Reenabling Air Force Command and Control for Twenty-First-Century Partnerships.
"Reenabling Air Force Command and Control for Twenty-First-Century Partnerships" by Lt Gen Philip Breedlove and Maj Brian Tyler (Fall 2010) is a great article that highlights the requirement for building personal relationships and flexibility in our command and control (C2) structures. My one concern is the authors' statement "With regard to the former [joint trust], relationships between commanders are often more important than command relationships" (p. 13). I fear that some people might misconstrue that statement as minimizing the importance of command relationships or else justifying not taking the time required to think through command relationships and get them correct. I believe it is more correct to say that both command relationships and personal relationships are important because one without the other would make our C2 structures less effective.
Col Edward J. Groeninger, USAF, Retired
Hurlburt Field, Florida
Kudos to Lt Gen Philip Breedlove and Maj Brian Tyler for their well-written article. It is a good discussion of how joint force air component commanders (JFACC) exercise C2, but it didn't fully bring to light the issue of US Air Force C2 at the operational level because it concentrates on how joint air operations centers support JFACCs. That is only half of the story. I wish the authors had also discussed the importance of Air Force forces support to both plan development and the sustainment of mission operations, as well as the importance of reachback to headquarters units to support the mission.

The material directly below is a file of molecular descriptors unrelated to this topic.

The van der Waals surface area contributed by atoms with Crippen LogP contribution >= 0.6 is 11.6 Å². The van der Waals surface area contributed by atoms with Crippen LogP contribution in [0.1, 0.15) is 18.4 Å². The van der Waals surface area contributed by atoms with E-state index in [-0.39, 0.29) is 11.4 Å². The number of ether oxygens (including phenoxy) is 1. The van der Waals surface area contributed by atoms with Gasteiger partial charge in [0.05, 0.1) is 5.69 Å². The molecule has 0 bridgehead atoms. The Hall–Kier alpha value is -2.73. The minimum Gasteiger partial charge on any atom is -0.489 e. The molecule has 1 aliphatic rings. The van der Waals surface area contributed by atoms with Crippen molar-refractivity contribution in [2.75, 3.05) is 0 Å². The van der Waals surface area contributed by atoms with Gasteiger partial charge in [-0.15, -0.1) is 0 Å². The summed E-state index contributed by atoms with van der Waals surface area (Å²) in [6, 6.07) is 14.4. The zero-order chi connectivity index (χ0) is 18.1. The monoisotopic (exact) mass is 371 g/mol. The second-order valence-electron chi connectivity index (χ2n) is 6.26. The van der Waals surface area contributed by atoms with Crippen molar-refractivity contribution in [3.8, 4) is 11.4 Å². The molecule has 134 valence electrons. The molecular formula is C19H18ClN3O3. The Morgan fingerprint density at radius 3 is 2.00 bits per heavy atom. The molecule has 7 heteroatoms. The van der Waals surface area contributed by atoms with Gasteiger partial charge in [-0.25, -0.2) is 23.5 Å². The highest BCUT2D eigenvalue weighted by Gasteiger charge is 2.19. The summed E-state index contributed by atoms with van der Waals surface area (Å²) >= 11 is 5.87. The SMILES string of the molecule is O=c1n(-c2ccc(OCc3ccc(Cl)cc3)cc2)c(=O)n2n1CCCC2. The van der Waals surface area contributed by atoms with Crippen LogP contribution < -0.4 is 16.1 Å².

Col Patricia Battles, USAF
Pentagon, Washington, DC
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|Title Annotation:||Ricochets & Replies|
|Author:||Groeninger, Edward J.; Battles, Patricia|
|Publication:||Air & Space Power Journal|
|Article Type:||Letter to the editor|
|Date:||Mar 22, 2011|
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